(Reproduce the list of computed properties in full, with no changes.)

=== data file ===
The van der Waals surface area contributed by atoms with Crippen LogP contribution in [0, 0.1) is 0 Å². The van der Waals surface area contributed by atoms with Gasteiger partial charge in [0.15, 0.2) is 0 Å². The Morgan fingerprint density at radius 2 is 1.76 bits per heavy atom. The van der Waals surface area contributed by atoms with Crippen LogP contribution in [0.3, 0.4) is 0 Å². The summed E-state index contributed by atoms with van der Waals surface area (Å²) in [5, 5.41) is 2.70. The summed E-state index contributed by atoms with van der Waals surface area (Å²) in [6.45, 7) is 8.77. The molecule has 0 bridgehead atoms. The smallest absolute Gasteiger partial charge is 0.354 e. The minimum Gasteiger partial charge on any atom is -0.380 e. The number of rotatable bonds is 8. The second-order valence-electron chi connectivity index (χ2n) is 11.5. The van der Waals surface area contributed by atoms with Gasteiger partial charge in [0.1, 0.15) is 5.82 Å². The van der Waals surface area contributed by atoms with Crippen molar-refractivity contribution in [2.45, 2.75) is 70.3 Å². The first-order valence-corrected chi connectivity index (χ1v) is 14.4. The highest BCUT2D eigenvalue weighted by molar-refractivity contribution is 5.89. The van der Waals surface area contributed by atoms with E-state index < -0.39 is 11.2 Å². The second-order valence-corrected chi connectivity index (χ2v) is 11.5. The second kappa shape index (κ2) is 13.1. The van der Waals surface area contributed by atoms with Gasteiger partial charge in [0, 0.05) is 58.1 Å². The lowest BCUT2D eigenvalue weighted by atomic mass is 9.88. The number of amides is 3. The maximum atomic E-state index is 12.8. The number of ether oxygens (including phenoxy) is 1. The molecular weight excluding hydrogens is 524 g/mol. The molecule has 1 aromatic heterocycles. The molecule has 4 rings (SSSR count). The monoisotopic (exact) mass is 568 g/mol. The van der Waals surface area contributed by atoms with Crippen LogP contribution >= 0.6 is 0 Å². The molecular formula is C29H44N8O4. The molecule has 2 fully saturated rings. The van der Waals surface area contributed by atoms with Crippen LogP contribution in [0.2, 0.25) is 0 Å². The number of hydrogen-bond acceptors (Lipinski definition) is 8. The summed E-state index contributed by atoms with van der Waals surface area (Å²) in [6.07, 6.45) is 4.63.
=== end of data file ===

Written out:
The van der Waals surface area contributed by atoms with Crippen LogP contribution in [0, 0.1) is 0 Å². The van der Waals surface area contributed by atoms with Gasteiger partial charge in [0.15, 0.2) is 0 Å². The Morgan fingerprint density at radius 2 is 1.76 bits per heavy atom. The van der Waals surface area contributed by atoms with Crippen LogP contribution in [0.3, 0.4) is 0 Å². The summed E-state index contributed by atoms with van der Waals surface area (Å²) in [5, 5.41) is 2.70. The summed E-state index contributed by atoms with van der Waals surface area (Å²) in [6.45, 7) is 8.77. The molecule has 0 bridgehead atoms. The smallest absolute Gasteiger partial charge is 0.354 e. The minimum Gasteiger partial charge on any atom is -0.380 e. The number of rotatable bonds is 8. The second-order valence-electron chi connectivity index (χ2n) is 11.5. The van der Waals surface area contributed by atoms with Gasteiger partial charge in [0.1, 0.15) is 5.82 Å². The van der Waals surface area contributed by atoms with Crippen molar-refractivity contribution in [2.45, 2.75) is 70.3 Å². The first-order valence-corrected chi connectivity index (χ1v) is 14.4. The highest BCUT2D eigenvalue weighted by molar-refractivity contribution is 5.89. The van der Waals surface area contributed by atoms with E-state index < -0.39 is 11.2 Å². The second-order valence-corrected chi connectivity index (χ2v) is 11.5. The second kappa shape index (κ2) is 13.1. The van der Waals surface area contributed by atoms with Gasteiger partial charge in [0, 0.05) is 58.1 Å². The lowest BCUT2D eigenvalue weighted by atomic mass is 9.88. The number of amides is 3. The maximum atomic E-state index is 12.8. The number of ether oxygens (including phenoxy) is 1. The molecular weight excluding hydrogens is 524 g/mol. The molecule has 1 aromatic heterocycles. The molecule has 4 rings (SSSR count). The monoisotopic (exact) mass is 568 g/mol. The van der Waals surface area contributed by atoms with Crippen LogP contribution >= 0.6 is 0 Å². The molecular formula is C29H44N8O4. The molecule has 2 fully saturated rings. The van der Waals surface area contributed by atoms with Crippen LogP contribution in [0.2, 0.25) is 0 Å². The number of hydrogen-bond acceptors (Lipinski definition) is 8. The summed E-state index contributed by atoms with van der Waals surface area (Å²) in [6.07, 6.45) is 4.63.